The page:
There is beer, and lots of it but there is also that other Renaissance fair staple, the smoked turkey leg. I may not have been dressed up for the occasion but I did sink my teeth into more meat than I could possibly eat. I did think about hitting the gyros or sushi stations but those just didn’t seem authentic enough for me. What can I say? I’m picky.

There are also many troupes of performers at the Festival – acrobats, jugglers, fire eaters, belly dancers, musicians (folk and period) and actors. For those who have a mind, you can also try a little knife and axe throwing. I myself enjoyed the archery and didn’t do too badly if I do say so myself. I even had my own little cheering section.

The jousting was fun, though it lacked a certain realism for me. I mean, come on guys, you could swing those swords a little faster! I suppose that if it was too real, someone would have lost a limb or their life. It is, after all, entertainment. The horses for the joust were provided by a woman (dressed as a lady of the court) who rescues horses from destruction. Always a good cause.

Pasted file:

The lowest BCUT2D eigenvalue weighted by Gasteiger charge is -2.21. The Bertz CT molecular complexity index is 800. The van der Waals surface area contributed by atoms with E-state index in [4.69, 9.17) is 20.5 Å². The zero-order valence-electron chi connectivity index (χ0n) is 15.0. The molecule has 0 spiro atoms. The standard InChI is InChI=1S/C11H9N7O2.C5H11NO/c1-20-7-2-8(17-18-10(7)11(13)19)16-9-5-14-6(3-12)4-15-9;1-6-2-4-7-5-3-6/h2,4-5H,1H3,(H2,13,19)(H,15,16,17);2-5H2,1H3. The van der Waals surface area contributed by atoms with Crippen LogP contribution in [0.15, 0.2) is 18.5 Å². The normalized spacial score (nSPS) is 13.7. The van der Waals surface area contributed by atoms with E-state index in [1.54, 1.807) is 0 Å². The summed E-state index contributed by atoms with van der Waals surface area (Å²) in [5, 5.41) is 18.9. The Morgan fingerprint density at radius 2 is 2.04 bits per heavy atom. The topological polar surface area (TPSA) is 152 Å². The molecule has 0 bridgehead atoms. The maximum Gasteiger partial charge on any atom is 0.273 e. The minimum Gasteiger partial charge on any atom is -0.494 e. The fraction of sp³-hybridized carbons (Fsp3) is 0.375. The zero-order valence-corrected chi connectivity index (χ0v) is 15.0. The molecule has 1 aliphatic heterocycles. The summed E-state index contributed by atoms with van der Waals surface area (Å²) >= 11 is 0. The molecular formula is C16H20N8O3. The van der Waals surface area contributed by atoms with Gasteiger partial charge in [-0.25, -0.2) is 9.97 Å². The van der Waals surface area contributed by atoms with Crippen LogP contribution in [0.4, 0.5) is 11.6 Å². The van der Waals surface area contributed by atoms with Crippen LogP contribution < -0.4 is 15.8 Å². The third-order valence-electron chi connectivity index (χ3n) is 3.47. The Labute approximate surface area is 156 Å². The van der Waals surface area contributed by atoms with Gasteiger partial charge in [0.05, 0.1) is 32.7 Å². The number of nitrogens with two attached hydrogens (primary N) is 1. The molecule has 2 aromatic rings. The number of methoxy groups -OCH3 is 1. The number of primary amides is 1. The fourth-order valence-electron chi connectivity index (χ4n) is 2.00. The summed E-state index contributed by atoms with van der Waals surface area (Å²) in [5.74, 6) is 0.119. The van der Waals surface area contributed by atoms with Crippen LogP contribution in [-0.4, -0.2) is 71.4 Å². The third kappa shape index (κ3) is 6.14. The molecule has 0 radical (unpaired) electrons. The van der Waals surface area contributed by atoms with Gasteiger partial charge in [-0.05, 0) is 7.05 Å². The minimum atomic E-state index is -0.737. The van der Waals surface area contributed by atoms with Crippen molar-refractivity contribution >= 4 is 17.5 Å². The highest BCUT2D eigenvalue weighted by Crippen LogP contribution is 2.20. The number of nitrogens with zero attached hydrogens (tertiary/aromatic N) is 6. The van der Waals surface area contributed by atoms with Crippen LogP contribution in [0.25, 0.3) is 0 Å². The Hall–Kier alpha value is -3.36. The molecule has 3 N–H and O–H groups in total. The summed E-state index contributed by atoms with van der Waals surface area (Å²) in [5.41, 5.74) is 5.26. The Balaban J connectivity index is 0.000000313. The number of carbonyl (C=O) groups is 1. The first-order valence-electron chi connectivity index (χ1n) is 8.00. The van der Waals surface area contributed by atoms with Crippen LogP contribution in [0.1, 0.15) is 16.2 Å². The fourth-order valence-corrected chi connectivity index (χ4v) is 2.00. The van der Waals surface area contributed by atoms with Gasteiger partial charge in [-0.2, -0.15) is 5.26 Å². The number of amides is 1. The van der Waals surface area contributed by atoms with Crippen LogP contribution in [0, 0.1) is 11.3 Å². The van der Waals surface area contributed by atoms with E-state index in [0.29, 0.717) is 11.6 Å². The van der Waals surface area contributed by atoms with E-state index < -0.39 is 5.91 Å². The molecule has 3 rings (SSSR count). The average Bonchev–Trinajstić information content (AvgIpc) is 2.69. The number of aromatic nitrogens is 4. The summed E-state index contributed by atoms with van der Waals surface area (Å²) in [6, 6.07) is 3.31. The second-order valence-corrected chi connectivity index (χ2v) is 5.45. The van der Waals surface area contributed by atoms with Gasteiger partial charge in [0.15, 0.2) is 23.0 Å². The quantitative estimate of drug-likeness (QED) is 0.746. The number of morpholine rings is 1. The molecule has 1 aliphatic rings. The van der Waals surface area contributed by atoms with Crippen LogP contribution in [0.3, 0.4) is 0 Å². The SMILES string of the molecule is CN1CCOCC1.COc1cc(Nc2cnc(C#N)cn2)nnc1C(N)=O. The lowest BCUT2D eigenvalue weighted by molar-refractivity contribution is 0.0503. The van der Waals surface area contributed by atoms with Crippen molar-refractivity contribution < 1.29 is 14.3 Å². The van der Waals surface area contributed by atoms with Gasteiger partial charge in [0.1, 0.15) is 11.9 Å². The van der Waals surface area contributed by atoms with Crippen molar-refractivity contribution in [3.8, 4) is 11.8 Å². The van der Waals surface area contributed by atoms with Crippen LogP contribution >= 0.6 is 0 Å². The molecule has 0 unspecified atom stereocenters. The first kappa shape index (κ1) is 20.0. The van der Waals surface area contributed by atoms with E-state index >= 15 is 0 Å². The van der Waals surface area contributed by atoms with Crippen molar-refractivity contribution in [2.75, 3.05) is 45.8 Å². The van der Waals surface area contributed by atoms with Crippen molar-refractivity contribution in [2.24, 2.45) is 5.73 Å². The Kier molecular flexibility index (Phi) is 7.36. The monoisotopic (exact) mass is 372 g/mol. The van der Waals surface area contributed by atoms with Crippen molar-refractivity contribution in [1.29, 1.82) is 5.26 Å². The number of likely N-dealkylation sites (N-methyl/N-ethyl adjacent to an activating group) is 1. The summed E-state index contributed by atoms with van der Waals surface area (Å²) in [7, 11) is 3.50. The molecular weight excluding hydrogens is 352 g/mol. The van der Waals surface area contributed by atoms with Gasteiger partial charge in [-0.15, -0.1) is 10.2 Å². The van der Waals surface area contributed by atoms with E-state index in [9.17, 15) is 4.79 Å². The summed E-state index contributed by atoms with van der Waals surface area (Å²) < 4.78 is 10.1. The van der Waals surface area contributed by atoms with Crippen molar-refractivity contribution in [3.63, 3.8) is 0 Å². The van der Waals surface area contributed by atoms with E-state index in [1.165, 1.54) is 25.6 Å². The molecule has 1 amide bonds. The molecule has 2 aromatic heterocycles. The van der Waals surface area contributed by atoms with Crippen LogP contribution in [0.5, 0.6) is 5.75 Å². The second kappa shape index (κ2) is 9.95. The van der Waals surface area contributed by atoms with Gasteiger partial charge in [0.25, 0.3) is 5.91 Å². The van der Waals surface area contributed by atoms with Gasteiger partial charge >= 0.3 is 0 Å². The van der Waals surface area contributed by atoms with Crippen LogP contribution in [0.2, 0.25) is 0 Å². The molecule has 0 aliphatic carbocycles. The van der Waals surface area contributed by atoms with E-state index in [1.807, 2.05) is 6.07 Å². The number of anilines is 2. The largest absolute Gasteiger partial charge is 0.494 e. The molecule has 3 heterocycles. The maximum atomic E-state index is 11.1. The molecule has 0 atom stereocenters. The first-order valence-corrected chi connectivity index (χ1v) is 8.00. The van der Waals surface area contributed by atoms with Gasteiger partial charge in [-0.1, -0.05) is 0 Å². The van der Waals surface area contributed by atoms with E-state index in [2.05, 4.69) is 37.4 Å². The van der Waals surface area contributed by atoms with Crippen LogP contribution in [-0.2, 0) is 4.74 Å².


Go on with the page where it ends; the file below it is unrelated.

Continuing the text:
This is not just a one-off festival. There are similar festivals across North America. If you really want to get involved, you can join the Society for Creative Anachronism ( which has divided North America into nineteen kingdoms. There may be a local chapter near you!

But, what can the writer get out of attending a Renaissance fair besides a nice set of ceramic crockery and a full belly? Inspiration can come from many places and a busy market smelling of wood smoke and roasted meat as good a place as any. Also, if your prose includes battles scenes, in any period, you should always make sure you have a good sword to make sure the moves you are describing are feasible. Just make sure you have enough space in your living room!